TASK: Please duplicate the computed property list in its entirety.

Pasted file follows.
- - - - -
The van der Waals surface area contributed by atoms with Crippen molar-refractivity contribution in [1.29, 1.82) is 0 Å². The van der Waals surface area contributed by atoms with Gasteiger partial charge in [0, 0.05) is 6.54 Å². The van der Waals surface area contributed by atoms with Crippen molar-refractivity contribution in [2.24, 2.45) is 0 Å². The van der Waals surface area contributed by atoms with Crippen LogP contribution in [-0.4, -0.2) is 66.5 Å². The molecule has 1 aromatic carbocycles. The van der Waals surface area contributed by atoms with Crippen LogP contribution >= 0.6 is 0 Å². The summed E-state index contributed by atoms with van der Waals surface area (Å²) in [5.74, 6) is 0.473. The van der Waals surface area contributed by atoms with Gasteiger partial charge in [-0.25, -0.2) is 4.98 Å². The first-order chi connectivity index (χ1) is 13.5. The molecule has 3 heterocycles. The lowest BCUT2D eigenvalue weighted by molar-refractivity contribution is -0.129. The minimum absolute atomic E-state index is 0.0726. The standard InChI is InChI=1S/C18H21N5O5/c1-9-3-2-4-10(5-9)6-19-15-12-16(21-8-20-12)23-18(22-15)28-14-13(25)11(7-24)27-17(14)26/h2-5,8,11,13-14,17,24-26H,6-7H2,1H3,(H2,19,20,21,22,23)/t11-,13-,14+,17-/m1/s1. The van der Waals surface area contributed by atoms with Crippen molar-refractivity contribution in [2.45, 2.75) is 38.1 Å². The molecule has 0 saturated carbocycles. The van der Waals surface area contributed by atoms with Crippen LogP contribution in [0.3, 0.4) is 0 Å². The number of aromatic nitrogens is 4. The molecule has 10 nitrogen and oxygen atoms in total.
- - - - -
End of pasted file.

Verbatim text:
The van der Waals surface area contributed by atoms with Crippen molar-refractivity contribution in [1.29, 1.82) is 0 Å². The van der Waals surface area contributed by atoms with Gasteiger partial charge in [0, 0.05) is 6.54 Å². The van der Waals surface area contributed by atoms with Crippen molar-refractivity contribution in [2.24, 2.45) is 0 Å². The van der Waals surface area contributed by atoms with Crippen LogP contribution in [-0.4, -0.2) is 66.5 Å². The molecule has 1 aromatic carbocycles. The van der Waals surface area contributed by atoms with Crippen LogP contribution >= 0.6 is 0 Å². The summed E-state index contributed by atoms with van der Waals surface area (Å²) in [5.74, 6) is 0.473. The van der Waals surface area contributed by atoms with Gasteiger partial charge in [-0.25, -0.2) is 4.98 Å². The first-order chi connectivity index (χ1) is 13.5. The molecule has 3 heterocycles. The lowest BCUT2D eigenvalue weighted by molar-refractivity contribution is -0.129. The minimum absolute atomic E-state index is 0.0726. The standard InChI is InChI=1S/C18H21N5O5/c1-9-3-2-4-10(5-9)6-19-15-12-16(21-8-20-12)23-18(22-15)28-14-13(25)11(7-24)27-17(14)26/h2-5,8,11,13-14,17,24-26H,6-7H2,1H3,(H2,19,20,21,22,23)/t11-,13-,14+,17-/m1/s1. The van der Waals surface area contributed by atoms with Crippen molar-refractivity contribution in [2.45, 2.75) is 38.1 Å². The molecule has 0 saturated carbocycles. The van der Waals surface area contributed by atoms with Crippen LogP contribution in [0.3, 0.4) is 0 Å². The number of aromatic nitrogens is 4. The molecule has 10 nitrogen and oxygen atoms in total.